“Beyond” a film by Charlene Winfred

Okay Smogranch slackers, it’s film time. The players in this little skit will be all too familiar if you have spent any amount of time on this site. Flemming Bo Jensen is a friend, fellow photographer and Danish Star Wars expert. He is also prone to walking shoeless around deadly spiders and sleeping at global monuments most people spend their lives attempting to reach and explore. He would sell his family for a lone bottle of frosty Coke Zero. Flemming and I did a short film together. Well, he did the film. I walked around and made pictures, drove a lot and fed him a constant stream of Blake’s Lotaburger to keep his creativity churning.

Beyond from Charlene Winfred on Vimeo.

Flemming, although the subject of this film, takes a back seat to the filmmaker Charlene Winfred. Charlene is also a friend, but I don’t know her well enough to know her secrets. She does however snap a limb,tendon or vertebra at least once a week. I’ve never seen her NOT on crutches. How she managed to navigate the world long enough to make this film I will never know. This is her first time around the filmmaking block and I think you will agree she did a bang up job…get it…”bang up job.” I’m giving comedy lessons later if anyone is interested.

On a serious note, if you can push aside this pair’s filmmaking, the photographs and the other beautiful visuals, there is a more important morsel at the bottom of all this. Flemming, once a well respected member of the Danish working class, the IT world to be exact, decided that the life he was told to lead was in fact not the life he wanted to lead. So he changed. He sold off, kicked out, rebooted and set sail for unknown parts, and in fact is still roaming our little planet some FIVE YEARS later. This world is not for everyone, but it’s for more people than we imagine. There is a downside to nomadic life, both for the nomad (isolation, loneliness, money) and also for those of us who are still cemented to day jobs and mortgages. Remember, Flemming slept on my couch more than once, and hearing Yoda noises in the night will put the fear of God in just about anyone, and I’m still paying off his Lotaburger quota.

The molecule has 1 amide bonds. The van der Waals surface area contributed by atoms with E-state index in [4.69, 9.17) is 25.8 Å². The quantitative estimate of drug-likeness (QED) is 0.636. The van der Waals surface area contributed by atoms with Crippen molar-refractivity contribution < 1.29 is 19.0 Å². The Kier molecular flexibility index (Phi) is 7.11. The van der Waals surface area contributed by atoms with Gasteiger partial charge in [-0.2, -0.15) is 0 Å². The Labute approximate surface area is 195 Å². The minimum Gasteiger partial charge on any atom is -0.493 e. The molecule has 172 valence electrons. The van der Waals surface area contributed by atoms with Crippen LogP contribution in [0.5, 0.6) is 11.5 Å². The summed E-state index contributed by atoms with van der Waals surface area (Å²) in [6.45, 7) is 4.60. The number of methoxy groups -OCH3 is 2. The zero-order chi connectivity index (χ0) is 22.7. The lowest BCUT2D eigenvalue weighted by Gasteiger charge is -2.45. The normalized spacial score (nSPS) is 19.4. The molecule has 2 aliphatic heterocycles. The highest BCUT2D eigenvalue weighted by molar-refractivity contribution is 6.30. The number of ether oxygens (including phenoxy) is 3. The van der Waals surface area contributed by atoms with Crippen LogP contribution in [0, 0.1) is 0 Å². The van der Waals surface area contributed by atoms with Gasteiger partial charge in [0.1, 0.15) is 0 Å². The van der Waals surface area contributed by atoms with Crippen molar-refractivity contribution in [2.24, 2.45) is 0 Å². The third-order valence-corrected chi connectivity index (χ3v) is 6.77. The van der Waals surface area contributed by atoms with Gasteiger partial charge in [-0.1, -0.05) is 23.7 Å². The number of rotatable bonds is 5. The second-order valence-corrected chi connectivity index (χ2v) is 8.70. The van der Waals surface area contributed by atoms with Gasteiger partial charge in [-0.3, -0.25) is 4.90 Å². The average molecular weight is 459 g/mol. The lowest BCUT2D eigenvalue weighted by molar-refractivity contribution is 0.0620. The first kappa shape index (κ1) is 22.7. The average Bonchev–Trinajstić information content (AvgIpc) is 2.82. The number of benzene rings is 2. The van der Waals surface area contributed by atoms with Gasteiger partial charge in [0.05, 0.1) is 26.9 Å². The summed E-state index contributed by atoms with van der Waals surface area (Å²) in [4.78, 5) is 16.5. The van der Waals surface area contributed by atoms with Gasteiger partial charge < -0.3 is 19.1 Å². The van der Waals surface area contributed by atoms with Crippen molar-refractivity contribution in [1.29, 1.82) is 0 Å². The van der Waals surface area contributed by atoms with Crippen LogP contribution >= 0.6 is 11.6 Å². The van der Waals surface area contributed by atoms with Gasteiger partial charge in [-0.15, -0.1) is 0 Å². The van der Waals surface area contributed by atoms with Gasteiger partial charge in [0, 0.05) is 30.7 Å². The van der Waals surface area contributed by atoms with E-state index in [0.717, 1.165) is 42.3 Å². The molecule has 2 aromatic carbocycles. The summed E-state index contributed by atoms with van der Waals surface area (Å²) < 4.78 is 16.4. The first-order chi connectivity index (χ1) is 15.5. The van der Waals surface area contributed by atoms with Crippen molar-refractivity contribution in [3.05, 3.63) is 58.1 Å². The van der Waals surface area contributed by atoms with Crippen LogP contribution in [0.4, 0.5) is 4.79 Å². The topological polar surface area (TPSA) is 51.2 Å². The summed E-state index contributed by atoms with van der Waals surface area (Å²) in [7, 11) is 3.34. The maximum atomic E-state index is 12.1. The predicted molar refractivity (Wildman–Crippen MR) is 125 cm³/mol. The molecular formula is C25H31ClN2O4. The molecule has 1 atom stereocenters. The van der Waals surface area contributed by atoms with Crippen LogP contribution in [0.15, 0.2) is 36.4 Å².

I actually know a fair number of people who have chosen life on the road, each have their reasons and their methods for surviving. It shouldn’t be a big deal to do this but it really is, at least in the minds of the mainstream. Nomads have the ability to inspire jealousy and rage, both good things in my mind. Personally, I live in a society which seems bent on little more than material gain, so running into someone whose entire life fits in one bag, a bag I’ve had to lift, move and transport more than once, is refreshing. I know for some there is an almost distrust of those who leave the bounds of tradition, but I will ask you this. How do we know someones real calling until they are set free? I always wonder about why our society forces us to conform. Return from college, “get serious” and then get a job where in some cases people are donating their forty most productive years to something they may or may not love. What if we set them free instead?
On the same note, I do hold people like Flemming and Charlene accountable. They must not conform or surrender, at least not while out in the world. They hold the torch for a lot more than themselves.

PS: Here is Flemming sleeping at some pesky little monument in Peru.
MP_Peru_B&W_2011_106

7 Responses to ““Beyond” a film by Charlene Winfred”

  1. Charlene says:

    I laughed so hard at this, I sprained a rib. You may have put me in a wheelchair.

    (i hear they play basketball in these things. Hmmmm)

    Thanks for posting this :)

  2. Sleeping at Machu Picchu, at least I did something different than the rest of you guys who just shot photos like everyone else!

    We will do our best to never surrender, no matter how many bones, spines, vertebras are snapped or broken!

  3. lionelB says:

    A typical account would descend rapidly into rose-tinted advertising copy. This film is the version for grown-ups. Unlike the fantasy, real life is nuanced and conflicted. The honesty here is refreshing. None of us has ‘freedom’ but we can make very different choices about the terms of our unfreedom. Or we can simply do as we must.

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